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I have cell array each containing a sequence of values as a row vector. The sequences contain some missing values represented by NaN.

I would like to replace all NaNs using some sort of interpolation method, how can I can do this in MATLAB? I am also open to other suggestions on how to deal with these missing values.

Consider this sample data to illustrate the problem:

seq = {randn(1,10); randn(1,7); randn(1,8)};
for i=1:numel(seq)
    %# simulate some missing values
    ind = rand( size(seq{i}) ) < 0.2;
    seq{i}(ind) = nan;

The resulting sequences:

ans =
     -0.50782     -0.32058          NaN      -3.0292     -0.45701       1.2424          NaN      0.93373          NaN    -0.029006
ans =
      0.18245      -1.5651    -0.084539       1.6039     0.098348     0.041374     -0.73417
ans =
          NaN          NaN      0.42639     -0.37281     -0.23645       2.0237      -2.2584       2.2294


Based on the responses, I think there's been a confusion: obviously I'm not working with random data, the code shown above is simply an example of how the data is structured.

The actual data is some form of processed signals. The problem is that during the analysis, my solution would fail if the sequences contain missing values, hence the need for filtering/interpolation (I already considered using the mean of each sequence to fill the blanks, but I am hoping for something more powerful)

share|improve this question
In your example I think you would be hard-pressed to find a way to interpolate the missing values. Interpolation requires that there is some sort of relationships between the data-points. Often this may be that they come from a time-series (so a good guess is that the missing part can be inferred from the nearby points). In your example data you're trying to guess a "coin-flip" based only on other coin-flips. If you can give us more info about your specific example we can help out more. – JudoWill Sep 2 '10 at 17:02
@JudoWill: I think he was just using random data as an example for people to play with. – gnovice Sep 2 '10 at 17:24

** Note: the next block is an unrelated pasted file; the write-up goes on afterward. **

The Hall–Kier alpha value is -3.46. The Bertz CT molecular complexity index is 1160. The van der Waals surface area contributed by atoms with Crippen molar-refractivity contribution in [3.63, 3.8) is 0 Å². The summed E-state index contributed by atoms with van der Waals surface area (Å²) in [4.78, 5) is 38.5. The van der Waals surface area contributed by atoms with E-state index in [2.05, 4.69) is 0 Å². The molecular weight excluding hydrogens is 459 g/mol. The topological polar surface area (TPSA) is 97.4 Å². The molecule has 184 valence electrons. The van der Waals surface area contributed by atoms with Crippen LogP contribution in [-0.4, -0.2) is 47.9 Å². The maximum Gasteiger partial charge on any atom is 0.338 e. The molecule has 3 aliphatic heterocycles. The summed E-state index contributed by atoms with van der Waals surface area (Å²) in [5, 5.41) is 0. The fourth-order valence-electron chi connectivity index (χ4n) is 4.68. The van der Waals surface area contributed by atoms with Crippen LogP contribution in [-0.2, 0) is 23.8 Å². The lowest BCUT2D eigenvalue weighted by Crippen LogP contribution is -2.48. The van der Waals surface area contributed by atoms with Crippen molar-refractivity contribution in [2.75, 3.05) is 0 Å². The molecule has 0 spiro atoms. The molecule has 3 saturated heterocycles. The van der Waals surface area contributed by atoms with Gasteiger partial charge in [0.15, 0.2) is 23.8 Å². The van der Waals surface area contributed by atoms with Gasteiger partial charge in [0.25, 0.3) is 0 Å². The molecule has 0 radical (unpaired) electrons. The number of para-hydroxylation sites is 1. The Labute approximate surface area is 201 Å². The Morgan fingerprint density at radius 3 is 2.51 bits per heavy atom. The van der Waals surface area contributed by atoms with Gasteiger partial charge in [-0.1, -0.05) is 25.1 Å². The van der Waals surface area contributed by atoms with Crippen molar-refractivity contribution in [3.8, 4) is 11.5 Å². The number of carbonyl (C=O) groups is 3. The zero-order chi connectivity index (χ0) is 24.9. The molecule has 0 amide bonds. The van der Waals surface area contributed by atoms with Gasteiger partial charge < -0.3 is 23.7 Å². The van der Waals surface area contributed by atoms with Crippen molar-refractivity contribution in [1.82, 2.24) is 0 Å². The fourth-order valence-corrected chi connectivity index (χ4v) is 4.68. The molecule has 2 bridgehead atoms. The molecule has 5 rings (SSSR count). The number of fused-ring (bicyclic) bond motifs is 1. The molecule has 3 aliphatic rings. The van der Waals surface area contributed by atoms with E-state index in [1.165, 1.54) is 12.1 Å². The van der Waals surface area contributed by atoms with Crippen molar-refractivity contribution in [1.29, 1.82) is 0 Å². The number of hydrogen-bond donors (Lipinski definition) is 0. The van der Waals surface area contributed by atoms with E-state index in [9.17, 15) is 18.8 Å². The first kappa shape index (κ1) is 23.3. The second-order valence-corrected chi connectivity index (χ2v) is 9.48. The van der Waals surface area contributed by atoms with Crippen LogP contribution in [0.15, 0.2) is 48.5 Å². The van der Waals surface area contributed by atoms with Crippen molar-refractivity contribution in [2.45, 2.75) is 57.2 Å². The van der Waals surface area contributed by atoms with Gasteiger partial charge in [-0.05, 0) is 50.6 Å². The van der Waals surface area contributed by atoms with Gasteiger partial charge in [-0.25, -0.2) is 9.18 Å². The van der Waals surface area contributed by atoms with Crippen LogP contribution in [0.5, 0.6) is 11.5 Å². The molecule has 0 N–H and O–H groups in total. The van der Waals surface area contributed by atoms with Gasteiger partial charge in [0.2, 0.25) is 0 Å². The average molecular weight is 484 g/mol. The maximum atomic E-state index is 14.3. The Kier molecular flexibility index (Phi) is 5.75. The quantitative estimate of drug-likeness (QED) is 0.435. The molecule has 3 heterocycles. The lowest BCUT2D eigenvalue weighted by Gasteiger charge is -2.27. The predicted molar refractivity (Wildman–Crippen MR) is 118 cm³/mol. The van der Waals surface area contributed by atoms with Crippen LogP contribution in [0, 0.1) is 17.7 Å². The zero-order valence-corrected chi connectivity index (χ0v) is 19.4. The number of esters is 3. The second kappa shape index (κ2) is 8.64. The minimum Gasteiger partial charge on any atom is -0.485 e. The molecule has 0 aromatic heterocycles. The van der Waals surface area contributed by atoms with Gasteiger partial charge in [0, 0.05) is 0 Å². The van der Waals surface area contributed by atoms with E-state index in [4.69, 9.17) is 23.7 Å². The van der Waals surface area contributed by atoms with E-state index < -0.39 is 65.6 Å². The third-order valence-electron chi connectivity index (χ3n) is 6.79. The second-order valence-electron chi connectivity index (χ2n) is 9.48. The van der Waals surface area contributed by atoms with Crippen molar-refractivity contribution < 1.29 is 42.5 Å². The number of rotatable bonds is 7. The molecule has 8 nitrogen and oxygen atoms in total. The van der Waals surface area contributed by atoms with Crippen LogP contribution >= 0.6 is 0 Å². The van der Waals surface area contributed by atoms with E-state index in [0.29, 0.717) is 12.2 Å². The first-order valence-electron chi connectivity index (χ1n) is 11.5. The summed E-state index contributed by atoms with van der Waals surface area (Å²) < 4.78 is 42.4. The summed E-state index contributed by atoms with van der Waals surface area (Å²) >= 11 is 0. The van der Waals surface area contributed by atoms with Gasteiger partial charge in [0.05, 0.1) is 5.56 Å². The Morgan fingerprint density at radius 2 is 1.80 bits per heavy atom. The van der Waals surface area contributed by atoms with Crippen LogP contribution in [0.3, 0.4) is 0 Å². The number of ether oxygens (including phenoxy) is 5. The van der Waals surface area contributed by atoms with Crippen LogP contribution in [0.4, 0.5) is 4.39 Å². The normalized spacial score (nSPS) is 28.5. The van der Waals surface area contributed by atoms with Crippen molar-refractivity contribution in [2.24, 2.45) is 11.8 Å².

up vote 8 down vote accepted

Well, if you're working with time-series data then you can use Matlab's built in interpolation function.

Something like this should work for your situation, but you'll need to tailor it a little ... ie. if you don't have equal spaced sampling you'll need to modify the times line.

nseq = cell(size(seq))
for i = 1:numel(seq)
    times = 1:length(seq{i});
    mask =  ~isnan(seq{i});
    nseq{i} = seq{i};
    nseq{i}(~mask) = interp1(times(mask), seq{i}(mask), times(~mask));


You'll need to play around with the options of interp1 to figure out which ones work best for your situation.

share|improve this answer
thanks, in my case I need to change the times vector since values are recorded on a 3 seconds basis – Dave Sep 2 '10 at 18:34
... Now that I'm thinking about it, it doesn't matter as long as the sequences are equally sampled, isn't it? – Dave Sep 2 '10 at 18:36
yeah, as long as they are equally sampled it doesn't really matter ... but I try to be as explicit as possible. – JudoWill Sep 2 '10 at 19:35

I would use inpaint_nans, a tool designed to replace nan elements in 1-d or 2-d matrices by interpolation.

seq{1} = [-0.50782 -0.32058 NaN -3.0292 -0.45701 1.2424 NaN 0.93373 NaN -0.029006];
seq{2} = [0.18245 -1.5651 -0.084539 1.6039 0.098348 0.041374 -0.73417];
seq{3} = [NaN NaN 0.42639 -0.37281 -0.23645 2.0237];

for i = 1:3
  seq{i} = inpaint_nans(seq{i});

ans =
 -0.50782 -0.32058 -2.0724 -3.0292 -0.45701 1.2424 1.4528 0.93373 0.44482 -0.029006

ans =
  0.18245 -1.5651 -0.084539 1.6039 0.098348 0.041374 -0.73417

ans =
  2.0248 1.2256 0.42639 -0.37281 -0.23645 2.0237
share|improve this answer
+1 thanks woodchips – Dave Sep 12 '10 at 1:52

If you have access to the System Identification Toolbox, you can use the MISDATA function to estimate missing values. According to the documentation:

This command linearly interpolates missing values to estimate the first model. Then, it uses this model to estimate the missing data as parameters by minimizing the output prediction errors obtained from the reconstructed data.

Basically the algorithm alternates between estimating missing data and estimating models, in a way similar to the Expectation Maximization (EM) algorithm.

The model estimated can be any of the linear models idmodel (AR/ARX/..), or if non given, uses a default-order state-space model.

Here's how to apply it to your data:

for i=1:numel(seq)
    dat = misdata( iddata(seq{i}(:)) );
    seq{i} = dat.OutputData;
share|improve this answer

As JudoWill says, you need to assume some sort of relationship between your data.

One trivial option would be to compute the mean of your total series, and use those for missing data. Another trivial option would be to take the mean of the n previous and n next values.

But be very careful with this: if you're missing data, you're generally better to deal with those missing data, than to make up some fake data that could screw up your analysis.

share|improve this answer

Consider the following example

X=some Nx1 array Y=F(X) with some NaNs in it

then use

X1=X(find(~isnan(Y))); Y1=Y(find(~isnan(Y)));

Now interpolate over X1 and Y1 to compute all values at all X.

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